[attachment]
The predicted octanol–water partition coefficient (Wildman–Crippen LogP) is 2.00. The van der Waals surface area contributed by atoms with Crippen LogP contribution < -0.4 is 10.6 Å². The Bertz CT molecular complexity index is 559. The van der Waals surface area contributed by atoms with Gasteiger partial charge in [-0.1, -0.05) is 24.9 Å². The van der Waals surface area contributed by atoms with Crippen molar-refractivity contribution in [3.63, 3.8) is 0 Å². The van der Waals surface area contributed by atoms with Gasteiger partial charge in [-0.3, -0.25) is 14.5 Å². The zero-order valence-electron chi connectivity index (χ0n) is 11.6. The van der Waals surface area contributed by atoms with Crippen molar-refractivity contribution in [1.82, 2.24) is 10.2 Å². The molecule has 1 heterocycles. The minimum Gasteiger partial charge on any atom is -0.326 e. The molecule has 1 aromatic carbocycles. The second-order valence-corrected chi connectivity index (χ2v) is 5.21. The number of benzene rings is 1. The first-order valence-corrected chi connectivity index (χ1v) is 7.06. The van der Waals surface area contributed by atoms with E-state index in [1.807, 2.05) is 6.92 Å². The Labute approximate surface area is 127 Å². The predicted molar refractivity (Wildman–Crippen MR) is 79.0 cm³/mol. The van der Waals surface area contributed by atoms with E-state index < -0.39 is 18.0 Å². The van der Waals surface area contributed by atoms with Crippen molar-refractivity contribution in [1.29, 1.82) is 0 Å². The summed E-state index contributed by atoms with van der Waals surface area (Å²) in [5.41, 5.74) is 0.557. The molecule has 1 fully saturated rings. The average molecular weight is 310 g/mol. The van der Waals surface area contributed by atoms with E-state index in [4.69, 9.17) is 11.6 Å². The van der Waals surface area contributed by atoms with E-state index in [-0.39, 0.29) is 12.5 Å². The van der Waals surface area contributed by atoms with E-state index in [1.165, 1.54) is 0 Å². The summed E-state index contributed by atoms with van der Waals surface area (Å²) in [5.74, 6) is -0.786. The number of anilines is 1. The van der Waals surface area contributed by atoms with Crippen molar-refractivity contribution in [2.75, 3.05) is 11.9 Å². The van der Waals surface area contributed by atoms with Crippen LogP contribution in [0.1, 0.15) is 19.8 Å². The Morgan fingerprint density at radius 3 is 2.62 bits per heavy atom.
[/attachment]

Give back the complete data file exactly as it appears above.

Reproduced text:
The predicted octanol–water partition coefficient (Wildman–Crippen LogP) is 2.00. The van der Waals surface area contributed by atoms with Crippen LogP contribution < -0.4 is 10.6 Å². The Bertz CT molecular complexity index is 559. The van der Waals surface area contributed by atoms with Gasteiger partial charge in [-0.1, -0.05) is 24.9 Å². The van der Waals surface area contributed by atoms with Crippen molar-refractivity contribution in [3.63, 3.8) is 0 Å². The van der Waals surface area contributed by atoms with Gasteiger partial charge in [-0.3, -0.25) is 14.5 Å². The zero-order valence-electron chi connectivity index (χ0n) is 11.6. The van der Waals surface area contributed by atoms with Crippen molar-refractivity contribution in [1.82, 2.24) is 10.2 Å². The molecule has 1 heterocycles. The minimum Gasteiger partial charge on any atom is -0.326 e. The molecule has 1 aromatic carbocycles. The second-order valence-corrected chi connectivity index (χ2v) is 5.21. The number of benzene rings is 1. The first-order valence-corrected chi connectivity index (χ1v) is 7.06. The van der Waals surface area contributed by atoms with E-state index in [1.807, 2.05) is 6.92 Å². The Labute approximate surface area is 127 Å². The predicted molar refractivity (Wildman–Crippen MR) is 79.0 cm³/mol. The van der Waals surface area contributed by atoms with E-state index < -0.39 is 18.0 Å². The van der Waals surface area contributed by atoms with Crippen molar-refractivity contribution in [1.29, 1.82) is 0 Å². The summed E-state index contributed by atoms with van der Waals surface area (Å²) in [5.41, 5.74) is 0.557. The molecule has 1 fully saturated rings. The average molecular weight is 310 g/mol. The van der Waals surface area contributed by atoms with E-state index in [4.69, 9.17) is 11.6 Å². The van der Waals surface area contributed by atoms with E-state index in [-0.39, 0.29) is 12.5 Å². The van der Waals surface area contributed by atoms with E-state index in [1.165, 1.54) is 0 Å². The summed E-state index contributed by atoms with van der Waals surface area (Å²) in [5.74, 6) is -0.786. The number of anilines is 1. The van der Waals surface area contributed by atoms with Crippen molar-refractivity contribution in [2.75, 3.05) is 11.9 Å². The van der Waals surface area contributed by atoms with Crippen LogP contribution in [0.1, 0.15) is 19.8 Å². The Morgan fingerprint density at radius 3 is 2.62 bits per heavy atom.